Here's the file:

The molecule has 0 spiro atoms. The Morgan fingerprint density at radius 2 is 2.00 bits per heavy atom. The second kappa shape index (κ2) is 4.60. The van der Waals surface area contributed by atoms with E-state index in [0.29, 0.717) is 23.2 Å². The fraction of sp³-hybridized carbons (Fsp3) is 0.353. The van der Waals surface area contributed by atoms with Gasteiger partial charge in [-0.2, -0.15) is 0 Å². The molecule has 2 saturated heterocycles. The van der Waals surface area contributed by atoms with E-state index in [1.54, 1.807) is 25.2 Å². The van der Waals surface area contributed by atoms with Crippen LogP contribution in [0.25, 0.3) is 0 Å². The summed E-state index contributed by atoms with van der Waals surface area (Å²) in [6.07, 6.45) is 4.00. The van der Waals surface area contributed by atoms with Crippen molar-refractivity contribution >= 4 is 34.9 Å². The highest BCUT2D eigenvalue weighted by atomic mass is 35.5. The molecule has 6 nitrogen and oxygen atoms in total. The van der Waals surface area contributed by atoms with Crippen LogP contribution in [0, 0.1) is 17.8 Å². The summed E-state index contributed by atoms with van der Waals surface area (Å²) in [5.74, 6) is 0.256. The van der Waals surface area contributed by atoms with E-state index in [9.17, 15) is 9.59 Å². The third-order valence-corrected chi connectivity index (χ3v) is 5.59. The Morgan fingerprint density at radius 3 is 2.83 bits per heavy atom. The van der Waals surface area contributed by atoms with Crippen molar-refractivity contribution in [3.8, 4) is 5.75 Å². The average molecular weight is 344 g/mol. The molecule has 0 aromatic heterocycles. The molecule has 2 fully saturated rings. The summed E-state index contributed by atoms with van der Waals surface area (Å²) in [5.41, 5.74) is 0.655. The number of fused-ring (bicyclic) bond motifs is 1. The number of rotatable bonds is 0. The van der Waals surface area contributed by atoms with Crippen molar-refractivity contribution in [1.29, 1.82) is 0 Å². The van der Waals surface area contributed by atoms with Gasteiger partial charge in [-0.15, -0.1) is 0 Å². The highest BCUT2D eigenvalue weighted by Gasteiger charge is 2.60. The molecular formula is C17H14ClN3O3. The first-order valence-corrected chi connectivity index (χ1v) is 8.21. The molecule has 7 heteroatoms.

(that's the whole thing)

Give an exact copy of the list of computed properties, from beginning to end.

The molecule has 0 spiro atoms. The Morgan fingerprint density at radius 2 is 2.00 bits per heavy atom. The second kappa shape index (κ2) is 4.60. The van der Waals surface area contributed by atoms with E-state index in [0.29, 0.717) is 23.2 Å². The fraction of sp³-hybridized carbons (Fsp3) is 0.353. The van der Waals surface area contributed by atoms with Gasteiger partial charge in [-0.2, -0.15) is 0 Å². The molecule has 2 saturated heterocycles. The van der Waals surface area contributed by atoms with E-state index in [1.54, 1.807) is 25.2 Å². The van der Waals surface area contributed by atoms with Crippen LogP contribution in [0.25, 0.3) is 0 Å². The summed E-state index contributed by atoms with van der Waals surface area (Å²) in [6.07, 6.45) is 4.00. The van der Waals surface area contributed by atoms with Crippen molar-refractivity contribution >= 4 is 34.9 Å². The highest BCUT2D eigenvalue weighted by atomic mass is 35.5. The molecule has 6 nitrogen and oxygen atoms in total. The van der Waals surface area contributed by atoms with Crippen LogP contribution in [0, 0.1) is 17.8 Å². The summed E-state index contributed by atoms with van der Waals surface area (Å²) in [5.74, 6) is 0.256. The van der Waals surface area contributed by atoms with E-state index in [9.17, 15) is 9.59 Å². The third-order valence-corrected chi connectivity index (χ3v) is 5.59. The Morgan fingerprint density at radius 3 is 2.83 bits per heavy atom. The van der Waals surface area contributed by atoms with Crippen molar-refractivity contribution in [3.8, 4) is 5.75 Å². The average molecular weight is 344 g/mol. The molecule has 0 aromatic heterocycles. The molecule has 2 fully saturated rings. The summed E-state index contributed by atoms with van der Waals surface area (Å²) in [5.41, 5.74) is 0.655. The number of fused-ring (bicyclic) bond motifs is 1. The number of rotatable bonds is 0. The van der Waals surface area contributed by atoms with Crippen molar-refractivity contribution in [1.29, 1.82) is 0 Å². The van der Waals surface area contributed by atoms with Gasteiger partial charge in [-0.15, -0.1) is 0 Å². The highest BCUT2D eigenvalue weighted by Gasteiger charge is 2.60. The molecular formula is C17H14ClN3O3. The first-order valence-corrected chi connectivity index (χ1v) is 8.21. The molecule has 7 heteroatoms.